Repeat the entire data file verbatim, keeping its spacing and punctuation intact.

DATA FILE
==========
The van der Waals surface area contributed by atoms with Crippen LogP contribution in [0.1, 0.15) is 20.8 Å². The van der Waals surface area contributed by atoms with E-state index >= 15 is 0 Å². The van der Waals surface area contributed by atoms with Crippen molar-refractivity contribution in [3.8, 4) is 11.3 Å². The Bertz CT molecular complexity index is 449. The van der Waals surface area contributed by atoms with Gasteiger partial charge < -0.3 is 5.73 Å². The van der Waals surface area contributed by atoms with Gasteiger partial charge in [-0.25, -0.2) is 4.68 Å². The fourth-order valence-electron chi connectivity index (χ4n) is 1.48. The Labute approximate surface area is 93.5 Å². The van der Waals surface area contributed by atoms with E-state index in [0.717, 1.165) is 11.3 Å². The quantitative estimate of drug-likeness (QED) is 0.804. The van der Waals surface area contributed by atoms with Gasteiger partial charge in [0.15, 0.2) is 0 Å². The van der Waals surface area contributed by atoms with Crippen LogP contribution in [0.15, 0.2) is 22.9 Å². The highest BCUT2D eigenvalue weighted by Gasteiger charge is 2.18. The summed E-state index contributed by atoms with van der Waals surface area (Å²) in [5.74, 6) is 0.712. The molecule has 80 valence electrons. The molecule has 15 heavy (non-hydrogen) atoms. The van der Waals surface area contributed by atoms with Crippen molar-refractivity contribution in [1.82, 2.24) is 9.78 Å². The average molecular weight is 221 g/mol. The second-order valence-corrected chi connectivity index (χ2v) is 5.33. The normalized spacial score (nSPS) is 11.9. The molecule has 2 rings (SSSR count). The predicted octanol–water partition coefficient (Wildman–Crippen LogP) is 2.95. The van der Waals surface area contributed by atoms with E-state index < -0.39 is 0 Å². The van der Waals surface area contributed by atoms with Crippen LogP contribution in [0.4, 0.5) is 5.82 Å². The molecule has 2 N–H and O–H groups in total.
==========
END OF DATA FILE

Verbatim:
The van der Waals surface area contributed by atoms with Crippen LogP contribution in [0.1, 0.15) is 20.8 Å². The van der Waals surface area contributed by atoms with E-state index >= 15 is 0 Å². The van der Waals surface area contributed by atoms with Crippen molar-refractivity contribution in [3.8, 4) is 11.3 Å². The Bertz CT molecular complexity index is 449. The van der Waals surface area contributed by atoms with Gasteiger partial charge < -0.3 is 5.73 Å². The van der Waals surface area contributed by atoms with Gasteiger partial charge in [-0.25, -0.2) is 4.68 Å². The fourth-order valence-electron chi connectivity index (χ4n) is 1.48. The Labute approximate surface area is 93.5 Å². The van der Waals surface area contributed by atoms with E-state index in [0.717, 1.165) is 11.3 Å². The quantitative estimate of drug-likeness (QED) is 0.804. The van der Waals surface area contributed by atoms with Gasteiger partial charge in [0.15, 0.2) is 0 Å². The van der Waals surface area contributed by atoms with Crippen LogP contribution in [0.15, 0.2) is 22.9 Å². The highest BCUT2D eigenvalue weighted by Gasteiger charge is 2.18. The summed E-state index contributed by atoms with van der Waals surface area (Å²) in [5.74, 6) is 0.712. The molecule has 80 valence electrons. The molecule has 15 heavy (non-hydrogen) atoms. The van der Waals surface area contributed by atoms with Crippen molar-refractivity contribution in [1.82, 2.24) is 9.78 Å². The average molecular weight is 221 g/mol. The second-order valence-corrected chi connectivity index (χ2v) is 5.33. The normalized spacial score (nSPS) is 11.9. The molecule has 2 rings (SSSR count). The predicted octanol–water partition coefficient (Wildman–Crippen LogP) is 2.95. The van der Waals surface area contributed by atoms with E-state index < -0.39 is 0 Å². The van der Waals surface area contributed by atoms with Crippen LogP contribution in [0.4, 0.5) is 5.82 Å². The molecule has 2 N–H and O–H groups in total.